Organic chemistry I (part 1)
This part, Covalent Bonding and Shapes of Molecules, is the first part of the organic chemistry I series.
I aimed to split the (organic chemistry I) course into separate parts to make it easier for students to choose the topic they need the most directly without having to go through all chemistry I syllables. And, to provide simple detailed materials that can help not just organic chemistry I students but any student trying to understand a certain concept in chemistry throughout years of study.
The course is full lifetime access, so, remember to save the course into your collection to make it easier to go back to the course and choose the point you need to remember or you need to exercise more at any point of your study.
This part will cover all types of bonding in chemistry and will focus more on the covalent bond as a fundamental type of bond in organic chemistry.
Also, we will cover the basic principles in organic chemistry; how to assign formal charges and the curved arrows and push electrons, how to decide a compound is polar or non-polar
In this part, you will learn how to construct the Lewis structure model for any compound, not just organic compounds. You will know the octet rule and the exceptions to the octet rule, and how to predict the shape of a molecule using valence-shell electron-pair repulsion theory.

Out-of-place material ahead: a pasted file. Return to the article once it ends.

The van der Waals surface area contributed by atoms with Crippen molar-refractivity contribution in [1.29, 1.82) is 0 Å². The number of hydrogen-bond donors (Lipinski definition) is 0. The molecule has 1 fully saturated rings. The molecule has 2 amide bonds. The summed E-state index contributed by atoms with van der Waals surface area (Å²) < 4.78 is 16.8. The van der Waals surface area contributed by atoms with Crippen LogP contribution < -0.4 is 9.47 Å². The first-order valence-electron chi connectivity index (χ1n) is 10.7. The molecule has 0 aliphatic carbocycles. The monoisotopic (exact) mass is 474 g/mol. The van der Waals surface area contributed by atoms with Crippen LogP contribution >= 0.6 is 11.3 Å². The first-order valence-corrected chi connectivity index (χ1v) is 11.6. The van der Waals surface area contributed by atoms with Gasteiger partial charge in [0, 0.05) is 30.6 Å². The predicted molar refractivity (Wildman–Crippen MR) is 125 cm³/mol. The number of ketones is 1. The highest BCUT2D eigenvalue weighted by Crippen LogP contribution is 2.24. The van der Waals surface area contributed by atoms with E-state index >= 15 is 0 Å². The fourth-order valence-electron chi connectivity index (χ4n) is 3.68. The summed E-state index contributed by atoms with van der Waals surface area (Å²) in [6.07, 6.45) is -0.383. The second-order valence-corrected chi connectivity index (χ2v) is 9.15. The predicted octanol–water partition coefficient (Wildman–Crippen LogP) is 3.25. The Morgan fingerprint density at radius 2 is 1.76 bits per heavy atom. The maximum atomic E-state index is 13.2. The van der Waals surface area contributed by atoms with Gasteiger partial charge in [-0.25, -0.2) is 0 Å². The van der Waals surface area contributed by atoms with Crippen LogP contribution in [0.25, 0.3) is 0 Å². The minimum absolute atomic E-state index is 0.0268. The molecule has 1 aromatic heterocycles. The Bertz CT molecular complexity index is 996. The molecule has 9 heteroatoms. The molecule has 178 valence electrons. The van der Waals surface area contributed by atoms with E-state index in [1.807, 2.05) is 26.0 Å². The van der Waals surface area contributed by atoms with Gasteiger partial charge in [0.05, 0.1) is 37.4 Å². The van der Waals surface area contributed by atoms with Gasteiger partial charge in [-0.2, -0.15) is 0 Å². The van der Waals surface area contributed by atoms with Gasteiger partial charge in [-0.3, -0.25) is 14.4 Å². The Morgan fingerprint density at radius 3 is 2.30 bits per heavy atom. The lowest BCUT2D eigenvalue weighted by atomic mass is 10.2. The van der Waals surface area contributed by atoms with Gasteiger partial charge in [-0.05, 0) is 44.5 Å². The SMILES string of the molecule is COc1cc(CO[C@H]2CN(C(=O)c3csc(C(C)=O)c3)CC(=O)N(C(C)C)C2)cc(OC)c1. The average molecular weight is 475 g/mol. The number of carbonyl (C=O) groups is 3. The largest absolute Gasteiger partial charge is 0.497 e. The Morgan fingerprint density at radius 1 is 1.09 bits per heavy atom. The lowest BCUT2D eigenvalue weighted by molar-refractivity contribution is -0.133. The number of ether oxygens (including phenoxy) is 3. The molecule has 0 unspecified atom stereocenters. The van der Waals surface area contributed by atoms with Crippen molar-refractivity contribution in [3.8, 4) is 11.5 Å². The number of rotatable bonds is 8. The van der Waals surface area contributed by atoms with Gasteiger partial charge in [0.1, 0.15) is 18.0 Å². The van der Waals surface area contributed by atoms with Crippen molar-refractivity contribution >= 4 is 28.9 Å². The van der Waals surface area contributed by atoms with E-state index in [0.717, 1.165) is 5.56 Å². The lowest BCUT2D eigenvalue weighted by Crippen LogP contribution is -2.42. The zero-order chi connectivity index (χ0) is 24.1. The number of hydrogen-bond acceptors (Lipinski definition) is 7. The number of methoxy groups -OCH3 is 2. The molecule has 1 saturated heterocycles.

Also, you will learn the shape of atomic orbitals, the molecular orbital theory, hybridization, and combining both valence bond and molecular orbital theories to create the sigma and pi bonds.
The course covers the concept of resonance and the contributing structures, drawing curved arrows and push electrons in creating contributing structures, how to estimate the hybridization of resonance structures and Molecular Orbitals for Delocalized Systems.
You will learn the basic functional groups in organic chemistry and the difference and trend of bond length and bond strength of alkanes, alkenes, and alkynes, and the reasons behind their discrepancies.
Enroll and start learning with our organic chemistry series.